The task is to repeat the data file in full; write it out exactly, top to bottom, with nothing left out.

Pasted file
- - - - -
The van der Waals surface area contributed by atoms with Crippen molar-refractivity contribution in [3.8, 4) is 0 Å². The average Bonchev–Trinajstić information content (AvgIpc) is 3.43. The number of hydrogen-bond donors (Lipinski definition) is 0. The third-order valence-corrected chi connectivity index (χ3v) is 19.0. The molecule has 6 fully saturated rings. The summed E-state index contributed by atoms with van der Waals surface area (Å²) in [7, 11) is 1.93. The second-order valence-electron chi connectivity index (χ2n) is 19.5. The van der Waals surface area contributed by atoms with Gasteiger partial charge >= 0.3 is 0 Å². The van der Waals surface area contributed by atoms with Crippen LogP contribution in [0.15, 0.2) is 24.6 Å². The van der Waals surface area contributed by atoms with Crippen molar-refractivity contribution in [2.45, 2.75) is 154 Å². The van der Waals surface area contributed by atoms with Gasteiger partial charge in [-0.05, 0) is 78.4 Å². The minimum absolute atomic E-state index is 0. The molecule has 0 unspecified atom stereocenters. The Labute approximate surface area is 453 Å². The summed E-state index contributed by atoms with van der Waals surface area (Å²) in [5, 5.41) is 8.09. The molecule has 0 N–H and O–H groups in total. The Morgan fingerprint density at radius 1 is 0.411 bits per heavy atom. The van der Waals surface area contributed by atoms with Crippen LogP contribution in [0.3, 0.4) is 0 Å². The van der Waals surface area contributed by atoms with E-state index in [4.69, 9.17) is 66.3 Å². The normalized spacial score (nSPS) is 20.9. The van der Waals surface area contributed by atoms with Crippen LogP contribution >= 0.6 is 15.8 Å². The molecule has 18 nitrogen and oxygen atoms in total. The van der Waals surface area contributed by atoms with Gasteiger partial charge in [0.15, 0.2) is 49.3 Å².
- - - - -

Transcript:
The van der Waals surface area contributed by atoms with Crippen molar-refractivity contribution in [3.8, 4) is 0 Å². The average Bonchev–Trinajstić information content (AvgIpc) is 3.43. The number of hydrogen-bond donors (Lipinski definition) is 0. The third-order valence-corrected chi connectivity index (χ3v) is 19.0. The molecule has 6 fully saturated rings. The summed E-state index contributed by atoms with van der Waals surface area (Å²) in [7, 11) is 1.93. The second-order valence-electron chi connectivity index (χ2n) is 19.5. The van der Waals surface area contributed by atoms with Gasteiger partial charge >= 0.3 is 0 Å². The van der Waals surface area contributed by atoms with Crippen LogP contribution in [0.15, 0.2) is 24.6 Å². The van der Waals surface area contributed by atoms with Crippen molar-refractivity contribution in [2.45, 2.75) is 154 Å². The van der Waals surface area contributed by atoms with Gasteiger partial charge in [-0.05, 0) is 78.4 Å². The minimum absolute atomic E-state index is 0. The molecule has 0 unspecified atom stereocenters. The Labute approximate surface area is 453 Å². The summed E-state index contributed by atoms with van der Waals surface area (Å²) in [5, 5.41) is 8.09. The molecule has 0 N–H and O–H groups in total. The Morgan fingerprint density at radius 1 is 0.411 bits per heavy atom. The van der Waals surface area contributed by atoms with Crippen LogP contribution in [0.3, 0.4) is 0 Å². The van der Waals surface area contributed by atoms with E-state index in [4.69, 9.17) is 66.3 Å². The normalized spacial score (nSPS) is 20.9. The van der Waals surface area contributed by atoms with Crippen LogP contribution >= 0.6 is 15.8 Å². The molecule has 18 nitrogen and oxygen atoms in total. The van der Waals surface area contributed by atoms with Gasteiger partial charge in [0.15, 0.2) is 49.3 Å².